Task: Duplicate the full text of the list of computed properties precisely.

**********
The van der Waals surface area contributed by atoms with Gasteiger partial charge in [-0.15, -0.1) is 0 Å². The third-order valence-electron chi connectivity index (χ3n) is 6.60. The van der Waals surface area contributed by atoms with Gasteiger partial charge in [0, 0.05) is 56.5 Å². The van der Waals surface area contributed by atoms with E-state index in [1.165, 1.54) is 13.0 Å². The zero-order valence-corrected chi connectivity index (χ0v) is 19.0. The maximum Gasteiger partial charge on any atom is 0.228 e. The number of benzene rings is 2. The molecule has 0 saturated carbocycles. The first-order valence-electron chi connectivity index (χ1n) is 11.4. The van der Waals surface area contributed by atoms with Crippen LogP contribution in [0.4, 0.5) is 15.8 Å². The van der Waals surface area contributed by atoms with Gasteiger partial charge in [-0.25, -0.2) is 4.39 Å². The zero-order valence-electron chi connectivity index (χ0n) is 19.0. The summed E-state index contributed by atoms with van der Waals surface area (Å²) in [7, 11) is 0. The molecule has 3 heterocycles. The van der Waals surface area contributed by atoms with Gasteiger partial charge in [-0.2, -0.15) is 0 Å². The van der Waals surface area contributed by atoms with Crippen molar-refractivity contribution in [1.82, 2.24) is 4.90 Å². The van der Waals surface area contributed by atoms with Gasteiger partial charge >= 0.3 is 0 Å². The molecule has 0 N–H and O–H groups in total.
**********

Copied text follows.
The van der Waals surface area contributed by atoms with Gasteiger partial charge in [-0.15, -0.1) is 0 Å². The third-order valence-electron chi connectivity index (χ3n) is 6.60. The van der Waals surface area contributed by atoms with Gasteiger partial charge in [0, 0.05) is 56.5 Å². The van der Waals surface area contributed by atoms with E-state index in [1.165, 1.54) is 13.0 Å². The zero-order valence-corrected chi connectivity index (χ0v) is 19.0. The maximum Gasteiger partial charge on any atom is 0.228 e. The number of benzene rings is 2. The molecule has 0 saturated carbocycles. The first-order valence-electron chi connectivity index (χ1n) is 11.4. The van der Waals surface area contributed by atoms with Crippen LogP contribution in [0.4, 0.5) is 15.8 Å². The van der Waals surface area contributed by atoms with Gasteiger partial charge in [-0.25, -0.2) is 4.39 Å². The zero-order valence-electron chi connectivity index (χ0n) is 19.0. The summed E-state index contributed by atoms with van der Waals surface area (Å²) in [7, 11) is 0. The molecule has 3 heterocycles. The van der Waals surface area contributed by atoms with Gasteiger partial charge in [-0.2, -0.15) is 0 Å². The van der Waals surface area contributed by atoms with Crippen molar-refractivity contribution in [1.82, 2.24) is 4.90 Å². The van der Waals surface area contributed by atoms with Gasteiger partial charge >= 0.3 is 0 Å². The molecule has 0 N–H and O–H groups in total.